This is what participants see when they encounter a radio grid matrix question in a campaign:

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Slider matrix questions

Such questions are more interactive than radio grids (participants pick an answer by dragging a slider control), which makes them more fun to answer.

This is what participants see when they encounter a slider question in a campaign:

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Matrix questions can really simplify your content, but it’s important to use them carefully:

  • The most common number of rating options is five, as large matrices can confuse some participants.
  • You can also decide to use even-numbered rating options (with four or six rating options), but keep in mind that such a scale eliminates the possibility of a neutral answer for those without strong feelings either way.
Note: When viewed on mobile devices, matrix questions are formatted into a list of drop-downs.

Date questions

Collect date responses hassle-free with this question type. It can be used to ask your participants for a specific date.

With a date question, all your participants will have to either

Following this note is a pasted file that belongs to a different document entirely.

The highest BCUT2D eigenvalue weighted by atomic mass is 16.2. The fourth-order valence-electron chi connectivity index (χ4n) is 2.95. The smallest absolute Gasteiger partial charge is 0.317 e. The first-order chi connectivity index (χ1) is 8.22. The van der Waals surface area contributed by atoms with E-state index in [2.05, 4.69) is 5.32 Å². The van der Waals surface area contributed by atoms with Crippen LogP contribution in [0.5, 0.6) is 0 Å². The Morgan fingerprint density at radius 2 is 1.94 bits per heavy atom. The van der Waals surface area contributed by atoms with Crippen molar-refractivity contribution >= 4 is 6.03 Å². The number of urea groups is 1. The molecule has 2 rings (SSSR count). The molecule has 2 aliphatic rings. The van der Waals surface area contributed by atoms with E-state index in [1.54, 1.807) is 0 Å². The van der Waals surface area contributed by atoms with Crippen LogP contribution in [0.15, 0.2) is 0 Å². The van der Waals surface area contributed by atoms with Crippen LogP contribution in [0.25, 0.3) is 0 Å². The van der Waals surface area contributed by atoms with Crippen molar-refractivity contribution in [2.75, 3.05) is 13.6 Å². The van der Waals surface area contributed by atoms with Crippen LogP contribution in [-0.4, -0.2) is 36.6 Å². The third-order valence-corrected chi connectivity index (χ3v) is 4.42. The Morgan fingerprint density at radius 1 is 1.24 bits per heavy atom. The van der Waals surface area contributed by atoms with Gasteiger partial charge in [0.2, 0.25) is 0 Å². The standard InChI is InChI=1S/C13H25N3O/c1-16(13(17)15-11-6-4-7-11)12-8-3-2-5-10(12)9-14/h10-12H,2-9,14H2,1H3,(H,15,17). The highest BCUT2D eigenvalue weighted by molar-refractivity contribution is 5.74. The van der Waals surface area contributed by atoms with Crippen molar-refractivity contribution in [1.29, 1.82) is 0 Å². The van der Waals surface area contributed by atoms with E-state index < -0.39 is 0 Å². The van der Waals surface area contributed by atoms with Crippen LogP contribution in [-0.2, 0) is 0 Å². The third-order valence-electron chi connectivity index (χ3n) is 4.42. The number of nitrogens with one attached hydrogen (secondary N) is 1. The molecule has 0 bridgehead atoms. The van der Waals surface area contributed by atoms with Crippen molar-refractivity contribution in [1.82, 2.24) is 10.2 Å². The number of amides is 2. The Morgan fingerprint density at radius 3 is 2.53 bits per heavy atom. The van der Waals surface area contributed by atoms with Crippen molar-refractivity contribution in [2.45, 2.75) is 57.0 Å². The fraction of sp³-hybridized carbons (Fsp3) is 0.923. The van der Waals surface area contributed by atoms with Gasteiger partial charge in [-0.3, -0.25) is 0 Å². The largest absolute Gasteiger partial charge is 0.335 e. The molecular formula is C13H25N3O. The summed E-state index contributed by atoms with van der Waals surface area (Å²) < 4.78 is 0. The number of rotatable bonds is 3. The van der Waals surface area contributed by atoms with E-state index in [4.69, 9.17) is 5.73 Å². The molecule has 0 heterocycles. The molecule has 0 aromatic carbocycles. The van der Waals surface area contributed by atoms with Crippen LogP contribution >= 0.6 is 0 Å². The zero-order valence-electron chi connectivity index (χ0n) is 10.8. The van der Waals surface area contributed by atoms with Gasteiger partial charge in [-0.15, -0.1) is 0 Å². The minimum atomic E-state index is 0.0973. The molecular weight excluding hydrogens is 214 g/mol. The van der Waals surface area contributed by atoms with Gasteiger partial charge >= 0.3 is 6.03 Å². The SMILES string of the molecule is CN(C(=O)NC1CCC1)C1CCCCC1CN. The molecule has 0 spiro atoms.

• enter the date manually in the format DD/MM/YYYY (this is the only supported date format),
  • pick the date from a calendar,
  • or select a day, month and year from drop-down lists.

Note: No score will be assigned for this type of question.

This is what participants see when they encounter a date question in a campaign:

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Learn more about creating related drop-down lists, also known as creating a “conditional” drop-down list as a subquestion depending on the first drop-down.

Note: No score will be assigned for this type of question.

This is what participants see when they encounter related drop-downs in a campaign:

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Tie-breaker questions

A tie-breaker is an extra numerical question played at the end of a questionnaire when you need to break a tie. The participants who are closest to the correct answer win. Please see How to add a tie-breaker question for instructions.